Locker Room Gridlock
We’re standing there naked.
Don, at least I think that’s his name, tips
on his toes to reach the remote on top
of the locker next to the TV on which our president
who is visiting our city this very moment
talks about unlocking the economy at a lock company.
He clicks off the TV, looks surprised when he turns
and sees me looking up at the now blank screen.
You didn’t want to watch? he asks,
though I hear it as a statement,
and I say, It’s better than all the Fox shit
usually blaring, then quickly add, I’m a fan.
I’m hoping my response sounds light and casual,
because I like this guy; he’s in his early 70s,
in great shape, smiles quickly and sincerely—
a soft spoken guy of substance has been my impression.
Truth is, though, he took me by surprise and
I’m feeling a bit irritated and now disappointed
that Don (is that his name?) is more conservative
than I wish him to be. With the TV off,
there’s a new silence in the room and it’s getting louder.
I towel off and rummage through my locker,
stewing in my own juices now. I’d like to break
this silence, simmer the stew that’s bubbling
toward a boil, but all I can picture is our president,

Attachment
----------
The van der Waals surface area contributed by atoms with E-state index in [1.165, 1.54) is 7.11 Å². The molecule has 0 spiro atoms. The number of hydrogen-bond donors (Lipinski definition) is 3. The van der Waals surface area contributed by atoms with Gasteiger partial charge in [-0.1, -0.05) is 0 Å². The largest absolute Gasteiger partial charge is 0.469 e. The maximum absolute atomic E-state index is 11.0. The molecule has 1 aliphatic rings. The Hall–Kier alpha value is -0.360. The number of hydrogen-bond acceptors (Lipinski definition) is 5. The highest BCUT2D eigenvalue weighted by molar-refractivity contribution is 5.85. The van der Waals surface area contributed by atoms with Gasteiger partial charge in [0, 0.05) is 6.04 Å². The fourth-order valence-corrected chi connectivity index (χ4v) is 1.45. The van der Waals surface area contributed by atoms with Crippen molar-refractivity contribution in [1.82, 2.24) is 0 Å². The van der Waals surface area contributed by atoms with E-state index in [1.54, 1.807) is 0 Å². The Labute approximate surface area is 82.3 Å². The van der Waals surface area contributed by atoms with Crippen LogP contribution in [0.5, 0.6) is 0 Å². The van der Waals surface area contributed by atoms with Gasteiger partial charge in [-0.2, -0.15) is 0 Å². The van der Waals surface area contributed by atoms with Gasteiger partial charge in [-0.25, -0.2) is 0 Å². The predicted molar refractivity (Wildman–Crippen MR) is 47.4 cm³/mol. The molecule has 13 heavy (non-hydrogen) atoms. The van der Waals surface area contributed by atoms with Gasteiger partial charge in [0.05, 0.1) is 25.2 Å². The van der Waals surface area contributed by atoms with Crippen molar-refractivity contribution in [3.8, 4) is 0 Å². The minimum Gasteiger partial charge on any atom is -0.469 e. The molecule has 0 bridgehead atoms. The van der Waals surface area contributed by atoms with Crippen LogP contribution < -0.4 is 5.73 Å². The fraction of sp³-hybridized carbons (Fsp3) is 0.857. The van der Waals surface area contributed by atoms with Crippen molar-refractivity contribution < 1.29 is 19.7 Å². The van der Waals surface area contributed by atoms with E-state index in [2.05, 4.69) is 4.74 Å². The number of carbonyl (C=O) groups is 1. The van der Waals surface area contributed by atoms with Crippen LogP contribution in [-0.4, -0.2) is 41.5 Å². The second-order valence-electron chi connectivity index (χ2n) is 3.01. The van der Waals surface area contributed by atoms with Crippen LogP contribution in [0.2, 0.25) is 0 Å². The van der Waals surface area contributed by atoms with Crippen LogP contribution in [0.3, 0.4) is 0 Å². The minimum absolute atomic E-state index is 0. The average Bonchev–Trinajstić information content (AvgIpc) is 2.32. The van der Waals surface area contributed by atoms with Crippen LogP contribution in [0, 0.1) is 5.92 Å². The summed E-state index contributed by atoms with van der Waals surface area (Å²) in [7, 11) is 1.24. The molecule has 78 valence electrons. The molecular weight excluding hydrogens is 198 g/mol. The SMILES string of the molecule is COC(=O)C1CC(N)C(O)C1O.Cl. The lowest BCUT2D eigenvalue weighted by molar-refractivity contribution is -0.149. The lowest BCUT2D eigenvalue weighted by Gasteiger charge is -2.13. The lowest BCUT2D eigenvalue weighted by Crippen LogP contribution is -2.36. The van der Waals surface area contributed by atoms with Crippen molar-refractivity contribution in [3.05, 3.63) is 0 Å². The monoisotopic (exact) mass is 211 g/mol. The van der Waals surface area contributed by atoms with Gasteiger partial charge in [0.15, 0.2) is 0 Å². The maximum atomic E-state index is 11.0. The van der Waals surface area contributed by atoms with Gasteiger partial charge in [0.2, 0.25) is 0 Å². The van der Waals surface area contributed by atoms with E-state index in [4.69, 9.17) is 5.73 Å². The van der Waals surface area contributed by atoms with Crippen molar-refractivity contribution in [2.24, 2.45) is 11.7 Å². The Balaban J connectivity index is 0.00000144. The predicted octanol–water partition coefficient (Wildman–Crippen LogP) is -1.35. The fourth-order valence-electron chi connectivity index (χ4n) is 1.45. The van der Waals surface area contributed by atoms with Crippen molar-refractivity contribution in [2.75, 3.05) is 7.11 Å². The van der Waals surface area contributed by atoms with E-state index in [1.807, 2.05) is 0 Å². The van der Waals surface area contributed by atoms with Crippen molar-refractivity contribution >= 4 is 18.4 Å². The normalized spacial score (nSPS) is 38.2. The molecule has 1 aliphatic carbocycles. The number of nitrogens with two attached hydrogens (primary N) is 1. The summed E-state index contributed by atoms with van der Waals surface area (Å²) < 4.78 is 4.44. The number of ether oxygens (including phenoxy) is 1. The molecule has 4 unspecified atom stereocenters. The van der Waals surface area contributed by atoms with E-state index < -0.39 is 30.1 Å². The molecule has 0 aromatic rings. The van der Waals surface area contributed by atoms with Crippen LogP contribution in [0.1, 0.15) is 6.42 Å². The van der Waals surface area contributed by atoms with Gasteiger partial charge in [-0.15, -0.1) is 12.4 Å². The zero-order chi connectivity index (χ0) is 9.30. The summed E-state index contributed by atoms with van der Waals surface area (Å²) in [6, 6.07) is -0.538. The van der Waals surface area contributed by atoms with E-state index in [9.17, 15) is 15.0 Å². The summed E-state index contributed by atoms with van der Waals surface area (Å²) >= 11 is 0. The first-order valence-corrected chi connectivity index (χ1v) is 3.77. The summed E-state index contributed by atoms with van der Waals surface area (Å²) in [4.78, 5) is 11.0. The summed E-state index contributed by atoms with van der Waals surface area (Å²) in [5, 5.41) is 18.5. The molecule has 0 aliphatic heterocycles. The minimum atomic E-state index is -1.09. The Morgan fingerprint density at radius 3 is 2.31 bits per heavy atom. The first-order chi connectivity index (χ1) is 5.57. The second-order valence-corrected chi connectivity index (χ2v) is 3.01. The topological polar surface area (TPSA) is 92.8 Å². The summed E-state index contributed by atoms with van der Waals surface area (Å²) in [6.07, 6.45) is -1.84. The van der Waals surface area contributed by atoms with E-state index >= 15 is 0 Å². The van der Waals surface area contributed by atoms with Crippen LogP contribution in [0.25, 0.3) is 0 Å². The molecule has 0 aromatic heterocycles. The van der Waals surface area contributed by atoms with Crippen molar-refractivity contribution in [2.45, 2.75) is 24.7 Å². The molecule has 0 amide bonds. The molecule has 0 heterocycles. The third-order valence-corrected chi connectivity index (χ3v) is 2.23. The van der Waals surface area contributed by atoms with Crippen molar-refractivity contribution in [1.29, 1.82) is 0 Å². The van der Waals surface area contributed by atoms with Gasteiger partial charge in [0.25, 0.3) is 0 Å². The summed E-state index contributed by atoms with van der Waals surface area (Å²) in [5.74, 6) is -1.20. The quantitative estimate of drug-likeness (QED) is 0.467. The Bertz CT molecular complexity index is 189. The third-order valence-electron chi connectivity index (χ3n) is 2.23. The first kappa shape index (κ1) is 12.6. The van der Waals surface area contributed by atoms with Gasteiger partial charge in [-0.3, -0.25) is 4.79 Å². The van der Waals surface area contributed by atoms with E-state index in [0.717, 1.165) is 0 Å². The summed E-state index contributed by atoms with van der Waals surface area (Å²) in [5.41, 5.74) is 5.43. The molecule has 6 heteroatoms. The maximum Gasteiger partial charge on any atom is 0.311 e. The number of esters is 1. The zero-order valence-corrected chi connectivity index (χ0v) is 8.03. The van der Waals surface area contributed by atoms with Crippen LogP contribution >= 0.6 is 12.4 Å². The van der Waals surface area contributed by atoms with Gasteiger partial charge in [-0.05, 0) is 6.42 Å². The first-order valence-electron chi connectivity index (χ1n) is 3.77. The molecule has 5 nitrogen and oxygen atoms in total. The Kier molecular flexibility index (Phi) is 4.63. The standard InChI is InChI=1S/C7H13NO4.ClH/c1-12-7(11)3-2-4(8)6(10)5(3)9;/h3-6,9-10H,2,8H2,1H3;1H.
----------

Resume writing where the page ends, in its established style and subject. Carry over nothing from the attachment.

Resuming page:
midsentence, assassinated with a remote,
and Don’s surprised but stitched-lip determination
when he turned and saw me standing there naked and staring
at the blank screen. Of course, a few years ago
I might have done the same thing
if GW was up there mangling the language and the world
with his good ‘ole boy Y’all want another beer while we watch
these bombs blow things up? But that’s the problem,
isn’t it? We’re all a bunch of cheerleaders and assassins
with remotes. I buckle up, run a comb through the few hairs left
and head for the locker room door.
I don’t say anything, no see ya later or have a good day—
nothing. And more nothing coming from behind me.
I leave the gym with a bad feeling trumping the endorphins
I should be bouncing across the lot with right now.
Almost 65 years old and this is what it’s come to:
A couple of naked old farts grappling for the remote,
then filibusters of silence.
Why? The aisle’s no wider than a locker room bench—
easily crossed if you’re holding the compromise key.
Maybe next time I’ll suggest putting the TV on mute.
I’ll read as if I’m hearing impaired; he’ll salute
when the flag is raised. But when we speak
we will hear what the other is saying,
America will be blessed.
—Robert Nordstrom, Mukwanago, WI